Error Code P0708 is defined as Transmission Range Sensor “A” Circuit High. This is a generic trouble code, meaning it applies to all vehicles equipped with the OBD-II system, especially those made since 1996 up to present. Specifications on the definition, troubleshooting, and repairs, of course, vary from one make and model to another.

This code refers to the transmission control system, and a type “B” code, which means the PCM (powertrain control module, also known as ECM or engine control module in other vehicle makes) or TCM (transmission control module) will not light up until the condition to set the code are detected on two consecutive key sequences (key on-off, off-on).

Sometimes called inhibitor switch, transmission range sensor is both used by the PCM or TCM to determine the position of the shift lever. If it receives a signal indicative of two different positions of the gear at the same time within 30 seconds (or more), then this error code will be set. If this happens twice in a row, then it will light up the Check Engine light and cause the transmission to go to “limp-home” mode or “fail-safe” mode.

Other related transmission range sensor error codes include:

Common Symptoms

  • Transmission slippage
  • Hard shifting or transmission unable to shift at all

Possible Causes

  • Defective range sensor
  • Misadjusted transmission range sensor
  • Misadjusted transmission (shift cable/linkage)
  • Damaged wiring, faulty or disconnected wiring associated with transmission range sensor
  • Defective PCM (rare)

How to Check

The transmission range sensor gets 12V signal from the ignition switch, and then sends the signal back to the PCM/TCM that is appropriate for the chosen position of the gear shifter.

In most cases, the most common cause for this code is misadjusted shift cable/linkage or faulty range sensor.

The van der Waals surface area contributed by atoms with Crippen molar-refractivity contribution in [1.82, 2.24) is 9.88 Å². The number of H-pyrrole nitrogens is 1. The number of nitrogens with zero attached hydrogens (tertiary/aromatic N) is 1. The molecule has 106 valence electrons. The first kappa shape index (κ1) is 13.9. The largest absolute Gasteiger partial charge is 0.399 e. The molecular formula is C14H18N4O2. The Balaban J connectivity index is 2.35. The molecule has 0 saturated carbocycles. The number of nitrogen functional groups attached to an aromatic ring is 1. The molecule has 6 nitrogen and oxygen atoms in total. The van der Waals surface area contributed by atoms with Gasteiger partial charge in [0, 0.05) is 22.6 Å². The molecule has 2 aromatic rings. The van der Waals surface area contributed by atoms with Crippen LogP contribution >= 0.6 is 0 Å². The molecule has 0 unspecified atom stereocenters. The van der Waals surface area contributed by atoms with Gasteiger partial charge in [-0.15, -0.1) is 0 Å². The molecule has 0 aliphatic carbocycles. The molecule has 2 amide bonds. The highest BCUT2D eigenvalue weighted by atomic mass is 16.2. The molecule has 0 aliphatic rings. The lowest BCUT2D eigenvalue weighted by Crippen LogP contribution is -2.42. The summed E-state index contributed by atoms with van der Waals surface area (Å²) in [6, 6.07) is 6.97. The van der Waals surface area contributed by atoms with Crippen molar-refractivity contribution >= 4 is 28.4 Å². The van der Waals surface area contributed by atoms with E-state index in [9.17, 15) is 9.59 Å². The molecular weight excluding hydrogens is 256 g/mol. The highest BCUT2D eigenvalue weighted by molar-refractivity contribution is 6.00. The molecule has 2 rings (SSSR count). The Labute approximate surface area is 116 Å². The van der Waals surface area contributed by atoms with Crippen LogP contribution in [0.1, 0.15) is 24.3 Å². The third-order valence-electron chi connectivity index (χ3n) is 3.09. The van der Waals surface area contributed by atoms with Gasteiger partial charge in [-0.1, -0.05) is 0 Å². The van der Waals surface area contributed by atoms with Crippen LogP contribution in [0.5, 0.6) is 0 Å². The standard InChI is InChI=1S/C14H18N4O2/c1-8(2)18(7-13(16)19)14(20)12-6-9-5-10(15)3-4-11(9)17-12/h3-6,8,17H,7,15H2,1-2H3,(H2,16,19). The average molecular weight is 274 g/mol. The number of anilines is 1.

As with most codes, you will need a scan tool to diagnose this error code. But if that’s not available, then there are a few things you can check.

Put the key in KOEO (key on engine off). Using the DVOM (digital voltohmmeter), probe the connected sensors to check the return signal circuit individually. Have an assistant shit to each gear one at a time. Each signal circuit must have a voltage in one position only. If there’s voltage in of the circuit in more than one gear position, then you can suspect a defective range sensor.

In many cases, the PCM rarely fails. This, however, doesn’t mean it’s not a possibility. Faulty PCM can be a result of a short circuit in a range sensor. Thus, if you suspect a faulty PCM problem, make sure you check the damage before installing a new one to avoid causing the same problem.

How to Fix

Depending on the diagnosis, common repairs for this code include:

  • Replacement of transmission range sensor
  • Repair or replacement of wiring associated with transmission range sensor
  • Adjusting the transmission range sensor
  • Replacement of ECM

Error Code P0708 is quite a serious problem as it can cause both drivability issues and lead to serious transmission damage.

Some vehicles come equipped with a “fail-safe” mode that will put the engine in limited power and speed to keep the transmission damage at a minimum.